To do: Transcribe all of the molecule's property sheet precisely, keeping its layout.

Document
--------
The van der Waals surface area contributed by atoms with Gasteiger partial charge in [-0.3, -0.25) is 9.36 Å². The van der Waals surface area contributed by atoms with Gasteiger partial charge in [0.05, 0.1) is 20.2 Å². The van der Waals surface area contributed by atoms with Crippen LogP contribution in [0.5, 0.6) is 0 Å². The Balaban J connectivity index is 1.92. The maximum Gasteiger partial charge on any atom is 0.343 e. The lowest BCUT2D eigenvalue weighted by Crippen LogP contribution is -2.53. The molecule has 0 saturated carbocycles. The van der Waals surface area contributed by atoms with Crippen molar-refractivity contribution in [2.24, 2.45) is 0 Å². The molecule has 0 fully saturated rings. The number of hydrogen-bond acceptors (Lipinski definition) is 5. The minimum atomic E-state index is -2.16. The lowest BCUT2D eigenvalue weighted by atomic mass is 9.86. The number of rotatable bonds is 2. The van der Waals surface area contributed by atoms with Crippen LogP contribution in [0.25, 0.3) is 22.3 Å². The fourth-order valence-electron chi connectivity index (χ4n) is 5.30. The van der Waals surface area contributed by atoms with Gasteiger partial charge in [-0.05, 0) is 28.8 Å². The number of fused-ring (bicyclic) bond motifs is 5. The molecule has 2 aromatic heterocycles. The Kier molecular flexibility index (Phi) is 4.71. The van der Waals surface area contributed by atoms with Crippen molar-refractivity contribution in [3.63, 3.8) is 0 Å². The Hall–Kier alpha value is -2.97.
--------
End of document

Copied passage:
The van der Waals surface area contributed by atoms with Gasteiger partial charge in [-0.3, -0.25) is 9.36 Å². The van der Waals surface area contributed by atoms with Gasteiger partial charge in [0.05, 0.1) is 20.2 Å². The van der Waals surface area contributed by atoms with Crippen LogP contribution in [0.5, 0.6) is 0 Å². The Balaban J connectivity index is 1.92. The maximum Gasteiger partial charge on any atom is 0.343 e. The lowest BCUT2D eigenvalue weighted by Crippen LogP contribution is -2.53. The molecule has 0 saturated carbocycles. The van der Waals surface area contributed by atoms with Crippen molar-refractivity contribution in [2.24, 2.45) is 0 Å². The molecule has 0 fully saturated rings. The number of hydrogen-bond acceptors (Lipinski definition) is 5. The minimum atomic E-state index is -2.16. The lowest BCUT2D eigenvalue weighted by atomic mass is 9.86. The number of rotatable bonds is 2. The van der Waals surface area contributed by atoms with Crippen LogP contribution in [0.25, 0.3) is 22.3 Å². The fourth-order valence-electron chi connectivity index (χ4n) is 5.30. The van der Waals surface area contributed by atoms with Gasteiger partial charge in [-0.05, 0) is 28.8 Å². The number of fused-ring (bicyclic) bond motifs is 5. The molecule has 2 aromatic heterocycles. The Kier molecular flexibility index (Phi) is 4.71. The van der Waals surface area contributed by atoms with Crippen molar-refractivity contribution in [3.63, 3.8) is 0 Å². The Hall–Kier alpha value is -2.97.